Through my research I have found that there are only two very basic essential elements that determine the quality of a violin – what it is made from and how it is made. Now this may seem very elementary at first, but in truth it will help you immensely when evaluating a violin’s value.
A violin is made of wood. Another mind blower, huh? Well, I don’t mean to insult your intelligence, but for the very newest person shopping around and wondering why some violins online are extremely cheap, this will be your first clue. There will be mass-produced violins out there that will be made out of cheap materials and some may not even be 100% wood, rather some composite material that is easily moldable into shells in the shape of a violin. You will definitely want to stay away from these, as these are not true musical instruments. To be fair, however, I am only referring to acoustic violins (not electric) and there certainly are some companies experimenting with newer materials to make violins with. But that is not the focus of this blog.
So you’ve determined that the violin you are looking at is made of wood, but what kind of wood is it made from? Ahhhh, now we are getting into the good stuff! The overwhelming majority of all quality violins you will find for sale will have a top made from Spruce wood, the back, sides (ribs), neck, and scroll made from Maple, and the fingerboard made from Ebony wood. I will go into each of these in more detail in future posts to help understand why these woods have dominated the world of violin making for centuries. The greatest help to you right now, however, is to be able to identify if the violin you are looking at is made of these three woods or not.
Again, mass-produced violins may be made of wood, however they may be cheaper kinds of wood, or wood composite materials. I think many of the least expensive violins you will find online will fall under this category. So when out searching, ask what type of wood the violin is made from. If not spruce, maple, and ebony (or if the seller simply does not know) you may want to keep looking. If physically holding the violin, one trick to determine right away if it’s of lesser quality is to bring the violin to eye level and look underneath the fingerboard. If not completely black (as ebony wood would be) it could indicate that the fingerboard is made from a different wood and was either painted or dyed black. And if the fingerboard is not genuine ebony, chances are high that the rest of the violin is not genuine either.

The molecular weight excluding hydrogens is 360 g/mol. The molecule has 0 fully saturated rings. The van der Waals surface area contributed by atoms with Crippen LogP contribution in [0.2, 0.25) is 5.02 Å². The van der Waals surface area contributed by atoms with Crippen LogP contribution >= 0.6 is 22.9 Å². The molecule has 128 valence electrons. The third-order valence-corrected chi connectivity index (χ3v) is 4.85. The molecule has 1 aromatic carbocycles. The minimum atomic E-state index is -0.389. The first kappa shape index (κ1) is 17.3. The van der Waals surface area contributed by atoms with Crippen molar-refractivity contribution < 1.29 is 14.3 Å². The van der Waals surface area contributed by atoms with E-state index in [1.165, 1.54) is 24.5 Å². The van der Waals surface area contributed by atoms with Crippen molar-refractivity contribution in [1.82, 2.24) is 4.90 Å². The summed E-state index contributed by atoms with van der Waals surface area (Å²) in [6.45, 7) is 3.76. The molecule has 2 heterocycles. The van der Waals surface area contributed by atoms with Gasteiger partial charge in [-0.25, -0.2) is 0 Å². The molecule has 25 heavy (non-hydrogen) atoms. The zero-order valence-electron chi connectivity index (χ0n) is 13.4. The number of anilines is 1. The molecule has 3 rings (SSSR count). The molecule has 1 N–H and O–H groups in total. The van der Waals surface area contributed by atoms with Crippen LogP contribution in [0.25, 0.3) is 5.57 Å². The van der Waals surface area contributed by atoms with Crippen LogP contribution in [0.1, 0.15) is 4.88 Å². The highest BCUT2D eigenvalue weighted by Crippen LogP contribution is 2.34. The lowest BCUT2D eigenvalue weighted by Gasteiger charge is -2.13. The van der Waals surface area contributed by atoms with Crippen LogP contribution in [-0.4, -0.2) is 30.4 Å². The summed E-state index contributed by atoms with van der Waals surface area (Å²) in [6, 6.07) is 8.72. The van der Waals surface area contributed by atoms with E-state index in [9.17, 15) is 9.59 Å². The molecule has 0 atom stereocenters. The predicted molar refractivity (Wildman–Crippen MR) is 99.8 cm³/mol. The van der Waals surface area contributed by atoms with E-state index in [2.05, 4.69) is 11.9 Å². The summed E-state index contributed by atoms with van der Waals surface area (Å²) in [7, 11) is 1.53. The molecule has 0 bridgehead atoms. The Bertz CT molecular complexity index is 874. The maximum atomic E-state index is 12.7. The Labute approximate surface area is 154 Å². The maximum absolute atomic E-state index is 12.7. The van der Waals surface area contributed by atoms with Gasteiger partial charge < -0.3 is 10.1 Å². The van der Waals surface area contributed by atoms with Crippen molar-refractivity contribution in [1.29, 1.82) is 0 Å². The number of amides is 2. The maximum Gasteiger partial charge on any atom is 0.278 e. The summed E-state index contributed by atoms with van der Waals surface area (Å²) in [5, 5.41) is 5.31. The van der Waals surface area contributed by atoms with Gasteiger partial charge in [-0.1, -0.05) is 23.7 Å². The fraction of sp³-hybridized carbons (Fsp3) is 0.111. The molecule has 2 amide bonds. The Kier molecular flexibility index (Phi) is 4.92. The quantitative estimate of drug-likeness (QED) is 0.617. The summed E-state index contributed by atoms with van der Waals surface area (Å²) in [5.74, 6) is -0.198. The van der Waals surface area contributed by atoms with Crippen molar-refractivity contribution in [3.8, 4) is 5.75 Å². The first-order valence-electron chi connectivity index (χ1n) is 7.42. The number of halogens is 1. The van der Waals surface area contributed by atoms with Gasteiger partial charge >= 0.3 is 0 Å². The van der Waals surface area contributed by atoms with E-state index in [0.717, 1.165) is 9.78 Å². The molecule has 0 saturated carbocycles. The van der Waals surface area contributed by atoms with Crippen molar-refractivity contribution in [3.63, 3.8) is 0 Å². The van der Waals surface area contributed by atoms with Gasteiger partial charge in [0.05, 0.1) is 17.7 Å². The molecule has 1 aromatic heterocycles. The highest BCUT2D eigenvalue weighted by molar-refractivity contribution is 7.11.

One other major aspect to know is if the violin was made by a person or by a machine. Making violins is a form of art, and as such, it takes on the style and personality of the maker. While some luthiers today may employ some more modern equipment for aiding them in their violin making, they are still wielded by human hands. Sure, precision machines can be used to engineer a violin to exact measurements and fit the pieces together to near perfection like vehicles in a construction line. But many new cars have problems that need to go back to the dealer to get fixed shortly after they are purchased. Making a violin takes more than mathematics and engineering, as does making music. A luthier will use his/her eyes, ears, touch, and possibly even smell while crafting a violin. No two violins of quality will ever be the same because the wood used to create them will never be exactly the same, even if from the same tree. It is the individual properties of the wood that helps make each instrument unique, and it takes a trained person to not only identify these properties but also know how to work with them.
This, in my opinion, is the reason why the name on the label inside the violin carries so much weight. While it certainly does not have to be a famous violin maker’s name on the label to be a good quality instrument, it does give recognition and credibility to the techniques used to make it. A violin made by “Big Company X” simply can not compare to a violin made by a trained luthier or private workshop.
While simple, these are the most important basic aspects that the newest person to violin buying may look for or may have already questioned. This information is also generally geared towards many of the violins you may find on ebay, amazon, classified ads, or possibly some music chain stores, which tend to be some of the first places folks will look for a violin on their own. If at a violin shop, however, you hardly have to scrutinize violins like the ones mentioned above because they will not be sold there. If they were, you would never hear of it because that shop would have been out of business a long time ago! And if by chance you find a violin at a shop that is made from a wood other than the three types listed previously, the shop owner or the violin maker themselves will be able to tell you with the utmost of confidence why a different wood was used.
Visit lukonisviolins.com for the official website of Lukonis Violins.